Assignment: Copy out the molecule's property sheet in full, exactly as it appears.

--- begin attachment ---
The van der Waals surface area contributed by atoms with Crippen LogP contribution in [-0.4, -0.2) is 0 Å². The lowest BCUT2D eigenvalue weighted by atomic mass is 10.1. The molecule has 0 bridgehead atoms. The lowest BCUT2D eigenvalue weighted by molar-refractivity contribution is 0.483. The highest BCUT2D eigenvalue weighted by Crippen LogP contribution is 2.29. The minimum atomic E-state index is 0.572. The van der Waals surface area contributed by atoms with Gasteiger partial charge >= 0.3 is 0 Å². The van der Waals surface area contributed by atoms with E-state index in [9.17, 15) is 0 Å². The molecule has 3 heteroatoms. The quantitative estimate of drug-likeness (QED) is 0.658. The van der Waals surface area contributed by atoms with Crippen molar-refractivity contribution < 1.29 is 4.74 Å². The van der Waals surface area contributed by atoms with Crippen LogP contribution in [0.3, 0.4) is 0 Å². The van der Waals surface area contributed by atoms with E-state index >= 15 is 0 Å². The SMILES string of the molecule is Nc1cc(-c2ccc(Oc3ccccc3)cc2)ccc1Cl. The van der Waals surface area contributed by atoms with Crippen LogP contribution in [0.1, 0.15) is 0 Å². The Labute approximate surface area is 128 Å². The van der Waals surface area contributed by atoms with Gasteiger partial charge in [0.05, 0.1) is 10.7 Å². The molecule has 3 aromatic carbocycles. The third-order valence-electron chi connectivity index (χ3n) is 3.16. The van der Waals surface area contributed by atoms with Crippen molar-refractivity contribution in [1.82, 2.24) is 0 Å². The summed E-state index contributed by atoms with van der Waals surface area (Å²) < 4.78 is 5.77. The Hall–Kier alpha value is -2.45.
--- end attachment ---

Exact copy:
The van der Waals surface area contributed by atoms with Crippen LogP contribution in [-0.4, -0.2) is 0 Å². The lowest BCUT2D eigenvalue weighted by atomic mass is 10.1. The molecule has 0 bridgehead atoms. The lowest BCUT2D eigenvalue weighted by molar-refractivity contribution is 0.483. The highest BCUT2D eigenvalue weighted by Crippen LogP contribution is 2.29. The minimum atomic E-state index is 0.572. The van der Waals surface area contributed by atoms with Gasteiger partial charge >= 0.3 is 0 Å². The van der Waals surface area contributed by atoms with E-state index in [9.17, 15) is 0 Å². The molecule has 3 heteroatoms. The quantitative estimate of drug-likeness (QED) is 0.658. The van der Waals surface area contributed by atoms with Crippen molar-refractivity contribution < 1.29 is 4.74 Å². The van der Waals surface area contributed by atoms with Crippen LogP contribution in [0.3, 0.4) is 0 Å². The van der Waals surface area contributed by atoms with E-state index >= 15 is 0 Å². The SMILES string of the molecule is Nc1cc(-c2ccc(Oc3ccccc3)cc2)ccc1Cl. The van der Waals surface area contributed by atoms with Crippen LogP contribution in [0.1, 0.15) is 0 Å². The Labute approximate surface area is 128 Å². The van der Waals surface area contributed by atoms with Gasteiger partial charge in [0.05, 0.1) is 10.7 Å². The molecule has 3 aromatic carbocycles. The third-order valence-electron chi connectivity index (χ3n) is 3.16. The van der Waals surface area contributed by atoms with Crippen molar-refractivity contribution in [1.82, 2.24) is 0 Å². The summed E-state index contributed by atoms with van der Waals surface area (Å²) < 4.78 is 5.77. The Hall–Kier alpha value is -2.45.